Jeff Widman Jeff Widman - 6 days ago 7
Python Question

Is testing identity different than testing whether in a tuple?

I need to check if a function written by another team returns

True
or
None
.

I want to check for identity, not equality.

I'm unclear what type of check happens when using
in
. Which of the following does
if result in (True, None):
behave like?


  1. if result is True or result is None:

  2. if result or result == None:


Answer

No, they are not the same, because identity testing is a subset of what the in operator does.

if result in (True, None):

Is the same as this:

if result == True or result is True or result == None or result is None:
# notice that this is both #1 and #2 OR'd together

From the docs:

For container types such as list, tuple, set, frozenset, dict, or collections.deque, the expression x in y is equivalent to any(x is e or x == e for e in y)

The in operator tests for both equality and identity, and either one being true will return True. I got the impression that you're only working with boolean values and None. In that limited case, the in operator will behave the same as both of your other snippets.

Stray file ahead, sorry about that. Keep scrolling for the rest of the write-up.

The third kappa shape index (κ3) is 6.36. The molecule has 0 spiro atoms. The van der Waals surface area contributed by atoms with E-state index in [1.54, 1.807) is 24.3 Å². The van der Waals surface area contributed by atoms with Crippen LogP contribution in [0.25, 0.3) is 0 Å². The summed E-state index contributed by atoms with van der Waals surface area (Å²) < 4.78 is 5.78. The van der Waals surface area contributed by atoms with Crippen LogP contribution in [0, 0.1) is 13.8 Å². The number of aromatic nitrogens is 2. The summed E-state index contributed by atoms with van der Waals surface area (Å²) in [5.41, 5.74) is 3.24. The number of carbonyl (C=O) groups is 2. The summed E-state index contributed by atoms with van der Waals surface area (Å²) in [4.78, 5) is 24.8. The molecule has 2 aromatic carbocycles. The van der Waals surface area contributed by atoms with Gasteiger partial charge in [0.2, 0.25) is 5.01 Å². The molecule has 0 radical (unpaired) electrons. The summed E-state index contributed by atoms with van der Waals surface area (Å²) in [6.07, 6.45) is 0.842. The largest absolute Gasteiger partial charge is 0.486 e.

However, you said you want identity checking. So I would suggest you use that explicitly so your code's intention and what it is expecting is clear. Furthermore, if there is a bug in the called function and it returns something other than boolean or None, using the in operator can hide that bug.

I would suggest your first alternative:

if result is True or result is None:
    # do stuff
else:
    # do other stuff

Or if you're feeling defensive:

if result is True or result is None:
    # do stuff
elif result is False:
    # do other stuff
else:
    # raise exception or halt and catch fire
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